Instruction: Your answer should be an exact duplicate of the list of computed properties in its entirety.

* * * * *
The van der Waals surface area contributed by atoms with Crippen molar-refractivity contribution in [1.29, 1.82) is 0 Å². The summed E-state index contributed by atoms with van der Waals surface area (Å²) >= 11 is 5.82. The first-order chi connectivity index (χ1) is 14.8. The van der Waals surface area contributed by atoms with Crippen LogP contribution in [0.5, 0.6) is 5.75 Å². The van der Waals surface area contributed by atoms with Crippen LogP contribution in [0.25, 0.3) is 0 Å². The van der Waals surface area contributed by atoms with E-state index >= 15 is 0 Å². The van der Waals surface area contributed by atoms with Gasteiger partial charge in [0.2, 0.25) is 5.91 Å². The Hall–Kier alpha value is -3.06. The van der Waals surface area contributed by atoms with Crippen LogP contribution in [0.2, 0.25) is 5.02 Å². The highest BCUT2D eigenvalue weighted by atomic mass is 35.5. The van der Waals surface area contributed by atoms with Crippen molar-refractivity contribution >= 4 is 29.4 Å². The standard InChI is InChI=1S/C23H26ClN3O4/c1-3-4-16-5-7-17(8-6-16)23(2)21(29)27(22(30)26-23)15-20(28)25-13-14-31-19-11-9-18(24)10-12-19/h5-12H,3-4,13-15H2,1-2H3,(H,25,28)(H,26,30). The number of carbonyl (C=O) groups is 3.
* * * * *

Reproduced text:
The van der Waals surface area contributed by atoms with Crippen molar-refractivity contribution in [1.29, 1.82) is 0 Å². The summed E-state index contributed by atoms with van der Waals surface area (Å²) >= 11 is 5.82. The first-order chi connectivity index (χ1) is 14.8. The van der Waals surface area contributed by atoms with Crippen LogP contribution in [0.5, 0.6) is 5.75 Å². The van der Waals surface area contributed by atoms with Crippen LogP contribution in [0.25, 0.3) is 0 Å². The van der Waals surface area contributed by atoms with E-state index >= 15 is 0 Å². The van der Waals surface area contributed by atoms with Gasteiger partial charge in [0.2, 0.25) is 5.91 Å². The Hall–Kier alpha value is -3.06. The van der Waals surface area contributed by atoms with Crippen LogP contribution in [0.2, 0.25) is 5.02 Å². The highest BCUT2D eigenvalue weighted by atomic mass is 35.5. The van der Waals surface area contributed by atoms with Crippen molar-refractivity contribution >= 4 is 29.4 Å². The standard InChI is InChI=1S/C23H26ClN3O4/c1-3-4-16-5-7-17(8-6-16)23(2)21(29)27(22(30)26-23)15-20(28)25-13-14-31-19-11-9-18(24)10-12-19/h5-12H,3-4,13-15H2,1-2H3,(H,25,28)(H,26,30). The number of carbonyl (C=O) groups is 3.